Greig achieves final acceptance
Last summer, a few months before he died, Tony Greig was invited by the MCC to give its prestigious Cowdrey lecture at Lord's. Now, in death, he has been honoured by the other cricketing body who once outlawed him in England. To the gratitude of his widow, the ECB hosted his memorial service in Trafalgar Square, an occasion at which his controversial promotion of Kerry Packer's rebellious World Series Cricket - the breakaway movement which changed cricket forever - was widely praised.
Here was a service and reception at which the leading Packer-ites of the 1970s, Richie Benaud, John Snow and Derek Underwood among them, mingled happily with the odd foe. Doug Insole, a leading administrator in that era, was present. Michael Holding, whom Greig reckoned would once grovel before his England team, gave a reading. Jeff Thomson was there, the only member of the congregation not to wear a tie.
Dennis Amiss spoke movingly in St Martin in the Fields church, Trafalgar Square, of Greig's qualities of friendship and loyalty, but inevitably it was Benaud, with his lifelong gift of unearthing the telling phrase, who captivated his distinguished audience. "Players in those days were fine men who had families, wives, children and mortgages," he said. Then - after one of those characteristic pauses - "never forget the mortgage."
Pre-Packer, Benaud said, "players were paid peanuts and were treated with minimal respect if they asked for more. Tony felt strongly that there should be a fair day's pay for a fair day's work. If I had to choose one word to sum him up, it would be 'strong'. If two, it would be 'very strong'. " He concluded on the occasion by saying, "there is sadness but his advice would have been, 'just get on with it', so that is what we shall do."
Amiss said he had never heard Greig say a bad word to anyone - "except the Aussies, of course". He recalled his outstanding century in Brisbane against Thomson and Dennis Lillee on England's 1974-75 tour of Australia and how he would goad fast bowlers, be they Australians or West Indians, notably at The Oval in 1976. After describing how he had upped his pace and uprooted one of Greig's stumps in that final Test, Holding, the most gentle of cricketers off the field, was reading from Corinthians.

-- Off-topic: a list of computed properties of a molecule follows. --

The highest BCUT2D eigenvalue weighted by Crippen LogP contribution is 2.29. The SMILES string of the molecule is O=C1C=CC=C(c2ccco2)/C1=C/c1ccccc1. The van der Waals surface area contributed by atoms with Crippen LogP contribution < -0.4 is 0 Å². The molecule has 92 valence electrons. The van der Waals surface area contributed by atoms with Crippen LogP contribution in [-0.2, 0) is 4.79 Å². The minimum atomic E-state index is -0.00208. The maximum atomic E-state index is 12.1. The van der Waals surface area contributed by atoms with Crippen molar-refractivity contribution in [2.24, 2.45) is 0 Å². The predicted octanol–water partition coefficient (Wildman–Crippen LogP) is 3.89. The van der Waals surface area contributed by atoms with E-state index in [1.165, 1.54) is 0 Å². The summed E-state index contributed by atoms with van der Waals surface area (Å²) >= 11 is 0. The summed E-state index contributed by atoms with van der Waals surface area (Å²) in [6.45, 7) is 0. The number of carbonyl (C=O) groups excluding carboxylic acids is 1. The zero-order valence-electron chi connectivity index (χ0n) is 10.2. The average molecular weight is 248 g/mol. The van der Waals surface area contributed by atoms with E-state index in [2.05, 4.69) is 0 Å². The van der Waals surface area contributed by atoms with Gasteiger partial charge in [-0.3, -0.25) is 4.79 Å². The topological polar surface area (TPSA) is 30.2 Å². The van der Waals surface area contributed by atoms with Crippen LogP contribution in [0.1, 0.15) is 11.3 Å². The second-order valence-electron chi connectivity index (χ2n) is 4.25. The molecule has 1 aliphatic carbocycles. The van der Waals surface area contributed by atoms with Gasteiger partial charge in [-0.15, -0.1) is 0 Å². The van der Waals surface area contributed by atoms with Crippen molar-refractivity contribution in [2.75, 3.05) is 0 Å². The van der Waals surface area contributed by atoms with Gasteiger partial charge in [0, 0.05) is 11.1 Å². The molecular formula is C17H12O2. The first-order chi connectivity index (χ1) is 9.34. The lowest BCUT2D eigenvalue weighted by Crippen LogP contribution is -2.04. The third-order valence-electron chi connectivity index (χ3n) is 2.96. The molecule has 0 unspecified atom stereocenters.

Greig's daughter, Beau, sang "Amazing Grace". There followed a stout defence of his stance over World Series Cricket by Vivian, his widow, who was critical of both administrators and the media of that era. She spoke of his enticing to WSC six England players who were at the end, or coming to the end of their Test careers, which was not strictly true: Underwood and Alan Knott, Greig's greatest supporter, were at the peak of their careers and Bob Woolmer had still to attain that, but her sentiments were understood and accepted.
Not least by Giles Clarke, the chairman of the ECB, the body that has succeeded the Test and County Cricket Board of Greig's time. Clarke, who was present, told her that "we have not properly recognised him".
The old players in the congregation - Geoff Boycott wearing a hat bearing his own signature, Mike Brearley, Keith Fletcher, John Lever, Tony Lewis, Pat Pocock and Mike Selvey among them - would doubtless have endorsed Underwood's view that Greig remains under-rated as a cricketer. "That was partly because Ian Botham came along, but Tony's ability to score a century against Lillee and Thomson in Australia and then make a nine-hour century in India showed that he could play in all conditions. And he was one of the best captains I played under."
Greig died last December, aged only 66. To a younger generation who had not seen him play cricket, he would have been best known as an exuberant, over-the-top commentator. He had told his second wife, whom he had known for 33 years, that by delivering MCC's 'Spirit of Cricket' lecture at Lord's last year, he had hoped to achieve "acceptance and understanding".
To his public, according to Vivian, "he could make anyone feel special". And to his children, he was a father "who would tell them such exciting bedtime stories that they couldn't go to sleep."